I was surprised to learn that this tiny, unassuming flower is a Hypericum–which is typically a showy and large-flowered genus. And though it has a lot of stamens (15-25 per flower) compared to most flowers, they still are comparatively sparse–some species have up to 120. Tinker’s penny (Hypericum anagalloides, or creeping St. John’s Wort) is common in wet meadows and marshes. I generally have spotted it in the gaps between clumps of rushes.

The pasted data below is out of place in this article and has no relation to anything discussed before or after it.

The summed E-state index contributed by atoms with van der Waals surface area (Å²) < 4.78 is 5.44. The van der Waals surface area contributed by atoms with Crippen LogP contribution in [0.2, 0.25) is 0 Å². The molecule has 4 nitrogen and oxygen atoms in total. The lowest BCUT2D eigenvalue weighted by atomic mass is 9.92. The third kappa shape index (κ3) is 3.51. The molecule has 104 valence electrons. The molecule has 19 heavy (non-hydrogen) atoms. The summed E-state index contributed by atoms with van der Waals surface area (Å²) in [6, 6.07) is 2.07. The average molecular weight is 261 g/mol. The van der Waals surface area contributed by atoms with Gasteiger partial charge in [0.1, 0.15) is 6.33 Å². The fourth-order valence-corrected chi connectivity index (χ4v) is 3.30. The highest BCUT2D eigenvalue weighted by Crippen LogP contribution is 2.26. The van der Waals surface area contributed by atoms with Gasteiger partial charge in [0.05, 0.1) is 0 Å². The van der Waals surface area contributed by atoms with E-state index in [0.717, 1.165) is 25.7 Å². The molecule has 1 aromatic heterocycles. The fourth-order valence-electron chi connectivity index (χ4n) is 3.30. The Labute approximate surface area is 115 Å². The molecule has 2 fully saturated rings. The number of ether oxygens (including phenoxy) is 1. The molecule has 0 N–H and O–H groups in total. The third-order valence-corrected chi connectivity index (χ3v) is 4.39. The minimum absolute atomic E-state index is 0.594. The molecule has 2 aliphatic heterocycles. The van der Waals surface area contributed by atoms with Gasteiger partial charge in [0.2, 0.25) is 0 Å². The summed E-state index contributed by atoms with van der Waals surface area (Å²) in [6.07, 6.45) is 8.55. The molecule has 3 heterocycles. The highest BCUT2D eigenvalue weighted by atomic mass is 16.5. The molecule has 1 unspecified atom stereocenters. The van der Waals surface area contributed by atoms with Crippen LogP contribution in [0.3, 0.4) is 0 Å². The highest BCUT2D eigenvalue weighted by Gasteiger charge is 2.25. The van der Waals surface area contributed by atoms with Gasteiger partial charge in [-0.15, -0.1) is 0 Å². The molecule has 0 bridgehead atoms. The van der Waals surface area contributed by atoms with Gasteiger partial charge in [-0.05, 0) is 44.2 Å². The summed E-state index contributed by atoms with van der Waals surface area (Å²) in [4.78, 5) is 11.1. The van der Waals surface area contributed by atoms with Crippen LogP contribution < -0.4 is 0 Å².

Superficially this plant reminds me of the non-native scarlet pimpernel, and the two names are similar: Anagallis arvensis and Hypericum anagalloides. I don’t know much (ok, any) Latin but I wonder if anyone out there has an idea as to why?
One response to “Plant of the day: tinker’s penny”
Good observation; “oides” means “like,” so anagalloides means a plant like the something in the genus Anagallis.